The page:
“I ain’t afraid to love a man, but I ain’t afraid to shoot him either,” declared Annie Oakley, in words that aptly summed up the life of one the most famous American women, who enjoyed a long and happy marriage but was renowned for her almost supernatural abilities with a gun and a rifle.
Phoebe Ann Mosey was born in August 1860, less than a year before the United States would plunge into civil war. Like the president who would lead the Union through that great conflict, she was started life in a log cabin deep in the wilderness. She and her eight siblings endured poverty, deprivation, and the loss of their father when Annie was just five.
Three years later, she took up a rifle to help provide for her family, shooting game with uncanny precision. Her skills only improved as the years went by; as a teenager she found herself in a shooting contest in Cincinnati with a famed traveling Irish marksman named Frank Butler. To his great surprise, she beat him. And not long afterward, she married him.
Annie and her husband brought their shooting show on the road, and soon joined the traveling entertainment extravaganza created by William Frederick Cody, better known as “Buffalo Bill”. She adopted the stage name of “Annie Oakley” for reasons that remain obscure, and soon shot to fame and fortune. Adoring crowds watched her perform all over the United States, and the crowned heads of Europe thrilled to her exploits. Queen Victoria granted her a personal audience and pronounced her “clever”. The girl from rural Ohio had come a long way.
Her skill with firearms was astonishing. She could shoot corks off the top of bottles and hit a coin tossed into the air. Her patient and fearless English setter, Dave, sat patiently as Annie shot apples off his head. But to Annie, the gun was more than just a means of entertainment. It was also a powerful tool for the achievement of equal treatment of the sexes. She chafed at the condescension shown to women in what remained primarily a man’s world, complaining, “When a man hits a target, they call him a marksman. When I hit a target, they call it a trick. Never did like that much.” She encouraged women to become proficient with a rifle, declaring, “I would like to see every woman know how to handle guns, as naturally as they know how to handle babies.”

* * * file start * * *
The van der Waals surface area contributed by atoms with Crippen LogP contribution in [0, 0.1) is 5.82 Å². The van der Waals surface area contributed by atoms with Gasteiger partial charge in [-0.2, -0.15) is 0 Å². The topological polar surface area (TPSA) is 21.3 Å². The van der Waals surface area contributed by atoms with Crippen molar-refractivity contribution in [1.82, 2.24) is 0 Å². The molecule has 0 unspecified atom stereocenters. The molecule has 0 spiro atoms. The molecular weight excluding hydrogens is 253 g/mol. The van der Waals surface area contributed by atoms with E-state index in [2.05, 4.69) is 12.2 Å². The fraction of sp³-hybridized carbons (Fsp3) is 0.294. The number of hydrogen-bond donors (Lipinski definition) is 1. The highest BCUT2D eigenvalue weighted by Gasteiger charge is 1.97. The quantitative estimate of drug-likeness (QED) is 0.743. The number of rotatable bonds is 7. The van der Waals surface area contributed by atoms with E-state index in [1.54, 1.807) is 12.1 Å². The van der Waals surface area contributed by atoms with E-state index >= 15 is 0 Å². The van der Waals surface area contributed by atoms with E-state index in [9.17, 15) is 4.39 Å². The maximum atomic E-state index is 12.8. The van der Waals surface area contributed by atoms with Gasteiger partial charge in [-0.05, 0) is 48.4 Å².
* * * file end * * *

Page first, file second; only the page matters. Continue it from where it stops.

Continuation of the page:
She also preached the gospel of hard work and determination, deploying marksmanship as a metaphor: “Aim for the high mark and you will hit it. No, not the first time, not the second, and maybe not the third. But keep on aiming and keep on shooting for only practice will make you perfect. Finally, you’ll hit the bullseye of success.”
Annie became an early film star of sorts, appearing in one of the first “motion pictures” developed by inventor Thomas Edison in 1894. She used her ever-growing fame to advocate for the participation of women in the armed services, urging President William McKinley to authorize her to recruit women sharpshooters to fight in the Spanish-American War. To her chagrin, the offer was declined. As she observed, “God intended women to be outside as well as men, and they do not know what they are missing when they stay cooped up in the house.”
Celebrity had its drawbacks. Annie was a victim of an outrageous “fake news” story published by William Randolph Hearst falsely claiming that she had stolen money to support a cocaine habit. An enraged Annie turned not to the gun for justice, but to the courts, winning dozens of libel suits against newspapers that had reprinted the story.
The accident-prone Annie (who had been badly injured in a 1901 train derailment) survived a serious car accident in 1922 but refused to slow down, making the most of her remaining years until her health gave out four years later. She died in her native state of Ohio at age 66, one of the biggest celebrities of the era.
Annie lived on in countless stage and screen portrayals, but none were more famous and successful than Annie Get Your Gun, the 1946 Broadway musical by Irving Berlin that was later adapted for film and television. The brash character depicted in these productions was very different from their softspoken subject, but they served to burnish her already remarkable reputation. Nearly a century after her death, Annie Oakley remains an American icon.
Michael F. Bishop, a writer and historian, is the former executive director of the International Churchill Society and the Abraham Lincoln Bicentennial Commission. He is the author of “We Shall Fight: Churchill’s Greatest Speech,” to be published by HarperCollins.